Please arrive with ample time prior to the start time of your class for registration. Remember, there will be others checking in as well that registration may take a little time, depending on the size of the class and the event held in conjunction with the class.
Your Scout uniform is required to be worn when attending this merit badge session. If you have any additional questions, please feel free to contact Brian Reiners (Scoutmater Bucky) via email at email@example.com or on the phone at 612-483-0665.
Reviewing the merit badge pamphlet PRIOR to attending and doing preparation work will ensure that Scouts get the most out of these class opportunities. The merit badge pamphlet is a wealth of information that can make earning a merit badge a lot easier. It contains many of the answers and solutions needed or can at least provide direction as to where one can find the answers.
It is NOT acceptable to come unprepared to a Scoutmaster Bucky event. You can (and should) use the Scoutmaster Bucky Geocaching Merit Badge Workbook to help get a head start and organize your preparation work. Please note that the use of any workbook is merely for note taking and reference. Completion of any merit badge workbook does not warrant, guarantee, or confirm a Scout's completion of any merit badge requirements.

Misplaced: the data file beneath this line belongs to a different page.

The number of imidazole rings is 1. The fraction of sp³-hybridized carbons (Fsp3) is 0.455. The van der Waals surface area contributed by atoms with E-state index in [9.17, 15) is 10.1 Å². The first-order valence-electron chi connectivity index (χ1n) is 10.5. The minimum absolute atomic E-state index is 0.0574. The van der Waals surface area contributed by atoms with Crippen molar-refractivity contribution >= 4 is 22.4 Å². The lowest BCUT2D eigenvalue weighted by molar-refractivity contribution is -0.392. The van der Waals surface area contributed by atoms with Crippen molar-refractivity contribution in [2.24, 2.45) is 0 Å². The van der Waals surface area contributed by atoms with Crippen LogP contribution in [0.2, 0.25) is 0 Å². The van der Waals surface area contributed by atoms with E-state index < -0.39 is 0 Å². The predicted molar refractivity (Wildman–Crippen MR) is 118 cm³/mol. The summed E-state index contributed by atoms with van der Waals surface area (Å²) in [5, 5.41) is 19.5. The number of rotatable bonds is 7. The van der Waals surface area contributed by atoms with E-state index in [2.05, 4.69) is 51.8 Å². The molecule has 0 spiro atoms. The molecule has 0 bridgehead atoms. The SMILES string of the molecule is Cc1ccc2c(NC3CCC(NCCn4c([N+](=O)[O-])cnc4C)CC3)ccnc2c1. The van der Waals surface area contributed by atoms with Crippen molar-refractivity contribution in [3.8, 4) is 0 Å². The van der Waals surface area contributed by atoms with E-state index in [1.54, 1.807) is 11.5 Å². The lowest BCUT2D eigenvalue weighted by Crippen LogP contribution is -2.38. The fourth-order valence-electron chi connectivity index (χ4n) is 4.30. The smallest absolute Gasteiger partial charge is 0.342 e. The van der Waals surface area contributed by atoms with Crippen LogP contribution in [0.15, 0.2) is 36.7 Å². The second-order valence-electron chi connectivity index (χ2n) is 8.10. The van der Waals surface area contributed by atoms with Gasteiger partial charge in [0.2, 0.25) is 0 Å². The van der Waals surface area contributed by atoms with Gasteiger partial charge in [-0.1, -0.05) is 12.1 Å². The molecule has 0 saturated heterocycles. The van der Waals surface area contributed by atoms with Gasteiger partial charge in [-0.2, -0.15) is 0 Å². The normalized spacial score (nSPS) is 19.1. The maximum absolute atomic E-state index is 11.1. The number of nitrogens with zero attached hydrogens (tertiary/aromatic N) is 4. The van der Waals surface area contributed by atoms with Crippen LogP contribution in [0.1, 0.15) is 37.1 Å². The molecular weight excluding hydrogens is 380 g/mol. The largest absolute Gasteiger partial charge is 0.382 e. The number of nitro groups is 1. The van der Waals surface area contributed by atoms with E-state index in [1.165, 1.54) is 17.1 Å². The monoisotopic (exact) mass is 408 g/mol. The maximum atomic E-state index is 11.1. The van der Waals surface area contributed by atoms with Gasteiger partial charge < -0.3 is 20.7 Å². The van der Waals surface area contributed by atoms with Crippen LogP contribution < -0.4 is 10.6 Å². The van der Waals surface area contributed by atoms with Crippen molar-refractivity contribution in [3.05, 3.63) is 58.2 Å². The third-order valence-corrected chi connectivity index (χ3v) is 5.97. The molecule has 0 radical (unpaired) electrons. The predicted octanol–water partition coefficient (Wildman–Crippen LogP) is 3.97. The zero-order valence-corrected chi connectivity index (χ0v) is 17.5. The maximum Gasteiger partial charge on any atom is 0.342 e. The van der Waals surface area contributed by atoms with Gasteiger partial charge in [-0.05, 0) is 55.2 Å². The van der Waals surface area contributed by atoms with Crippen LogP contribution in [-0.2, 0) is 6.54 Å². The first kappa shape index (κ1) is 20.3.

It should be noted that this merit badge class is not meant for those who just want to come and see what they can get done. It is possible to complete this merit badge by being properly prepared and having done the preparation work prior to the class. Preparation is a MUST! If you are not willing to participate to these expectations and standards, perhaps the Scoutmaster Bucky opportunity is not for you.
Things to remember to bring for this merit badge class:
Please read and understand the Scoutmaster Bucky Blue Card Process.
Please arrive with ample time prior to the start time of your class to ensure your connection to the online session is working properly. Ask people in your household to refrain from unnecessary internet usage, including but not limited to: streaming videos, online gaming, and other heavy bandwidth usage.
You will receive a link 12 to 24 hours before the class start time. Notification will come through the email address provided during the registration process, so please make sure you enter your email correctly.
Your Scout Uniform is required to be worn when attending this Online Merit Badge session. If you have any additional questions, please feel free to contact Brian Reiners; Scoutmaster Bucky via email at firstname.lastname@example.org or on the phone at 612-483-0665.